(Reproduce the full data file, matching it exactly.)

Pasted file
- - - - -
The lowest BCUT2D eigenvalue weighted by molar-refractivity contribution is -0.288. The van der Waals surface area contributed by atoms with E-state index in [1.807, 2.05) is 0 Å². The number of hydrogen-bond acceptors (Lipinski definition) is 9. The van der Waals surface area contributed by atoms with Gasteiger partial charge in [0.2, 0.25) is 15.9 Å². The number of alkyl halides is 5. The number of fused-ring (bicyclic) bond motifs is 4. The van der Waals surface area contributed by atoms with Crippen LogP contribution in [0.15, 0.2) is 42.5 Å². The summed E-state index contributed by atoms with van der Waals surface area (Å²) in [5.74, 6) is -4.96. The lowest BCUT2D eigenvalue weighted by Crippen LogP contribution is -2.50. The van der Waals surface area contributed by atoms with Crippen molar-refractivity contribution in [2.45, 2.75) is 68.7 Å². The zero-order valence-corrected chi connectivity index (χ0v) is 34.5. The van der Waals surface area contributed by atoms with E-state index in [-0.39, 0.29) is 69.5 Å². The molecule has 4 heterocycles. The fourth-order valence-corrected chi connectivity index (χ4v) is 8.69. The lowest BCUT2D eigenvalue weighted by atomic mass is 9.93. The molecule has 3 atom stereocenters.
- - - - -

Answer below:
The lowest BCUT2D eigenvalue weighted by molar-refractivity contribution is -0.288. The van der Waals surface area contributed by atoms with E-state index in [1.807, 2.05) is 0 Å². The number of hydrogen-bond acceptors (Lipinski definition) is 9. The van der Waals surface area contributed by atoms with Gasteiger partial charge in [0.2, 0.25) is 15.9 Å². The number of alkyl halides is 5. The number of fused-ring (bicyclic) bond motifs is 4. The van der Waals surface area contributed by atoms with Crippen LogP contribution in [0.15, 0.2) is 42.5 Å². The summed E-state index contributed by atoms with van der Waals surface area (Å²) in [5.74, 6) is -4.96. The lowest BCUT2D eigenvalue weighted by Crippen LogP contribution is -2.50. The van der Waals surface area contributed by atoms with Crippen molar-refractivity contribution in [2.45, 2.75) is 68.7 Å². The zero-order valence-corrected chi connectivity index (χ0v) is 34.5. The van der Waals surface area contributed by atoms with E-state index in [-0.39, 0.29) is 69.5 Å². The molecule has 4 heterocycles. The fourth-order valence-corrected chi connectivity index (χ4v) is 8.69. The lowest BCUT2D eigenvalue weighted by atomic mass is 9.93. The molecule has 3 atom stereocenters.